This is going to be a chronic condition that will require dedication on your part – you’ll need to find what works and stick to it. (You mention in your comment that you have been to a holistic vet – I am a huge skeptic and wager that that was a waste of your time and money. But hey, that’s a whole other thread…)

SoapChef's avatar

I used to have two Wheatens, whew! Yes, they will eat anything. They did not have as much problem with allergies as my Westie does. I just spent a bundle yesterday getting her new food, with no grain, not even rice. Allergy pills, new treats, Salmon oil. She is chewing the fur off her feet. We are trying the process of elimination with the food and adding the salmon oil for the much needed omegas.

dlm812's avatar

Thank you to everyone for the advice. The problem with taking him to a vet for a diagnosis on allergies is that my usual vet is really more of a “country” walk-in vet (whom I trust dearly and would never leave), yet he would probably brush it off a bit as he is sort of the emergency vet around here and sees a lot of cases which would make this seem extremely minor. Most other vets in the area are not compentent—I’ll probably have to research a few further away and travel after the holidays to have him looked at. The holistic vet I saw didn’t charge – I wouldn’t have paid for the small bit of advice she gave me anyway. I will try researching some non-grain foods and watching what treats he gets. We do give benedryl to our JRT for skin allergies during the spring and summer, so I might try giving the same dose to my boy and see if that helps with the chewing and sores. Also, I had never thought of including salmon oil in his diet. I will try that as well. Thank you again to everyone for the suggestions and advice!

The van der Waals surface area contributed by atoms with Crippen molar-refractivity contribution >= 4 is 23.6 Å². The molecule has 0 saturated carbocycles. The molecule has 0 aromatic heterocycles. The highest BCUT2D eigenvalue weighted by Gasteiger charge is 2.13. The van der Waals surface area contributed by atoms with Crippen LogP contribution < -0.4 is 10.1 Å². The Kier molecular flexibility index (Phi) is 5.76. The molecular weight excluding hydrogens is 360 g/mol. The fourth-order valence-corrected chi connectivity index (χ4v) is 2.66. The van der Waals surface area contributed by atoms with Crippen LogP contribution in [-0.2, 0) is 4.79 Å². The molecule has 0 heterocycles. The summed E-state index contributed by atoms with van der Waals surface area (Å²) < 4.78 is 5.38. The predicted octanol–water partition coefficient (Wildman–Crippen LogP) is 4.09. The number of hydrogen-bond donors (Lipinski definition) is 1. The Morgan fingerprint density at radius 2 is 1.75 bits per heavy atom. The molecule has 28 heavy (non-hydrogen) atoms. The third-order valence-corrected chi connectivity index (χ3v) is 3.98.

@SoapChef: What is the brand of non-grain food that you bought for your Westie?

scamp's avatar

@dlm812 You’re welcome! I’m glad you got such great answers. Fluther’s great, isn’t it?

Darwin's avatar

@dlm812 – I don’t know what brand SoapChef buys, but some of my friends from another forum have liked Canidae brand foods ( http://www.canidae.com/ ). They offer several types of grain-free foods that are made from human-grade ingredients.

SoapChef's avatar

Hey dlm812. The new food is Innova EVO. She also gave me samples of Taste of the Wild, another grain free, also human grade, manufactured in the US. I don’t know if it my imagination, but it seems like she is already spending less time chewing on her feet.

Trustinglife's avatar

I don’t have an answer to your question… I just wanted to share that I grew up with a soft-coated Wheaten terrier, and boy, do I miss her. What a great dog. Please enjoy yours for me, dlm.

dlm812's avatar

@Darwin & SoapChef: Thank you both, I researched and found both Canidae and Taste of the Wild. I’ll look at Innova EVO too. We have an organic-type pet store here, and I’m pretty sure they sell all of these, so I’ll just find what works for him.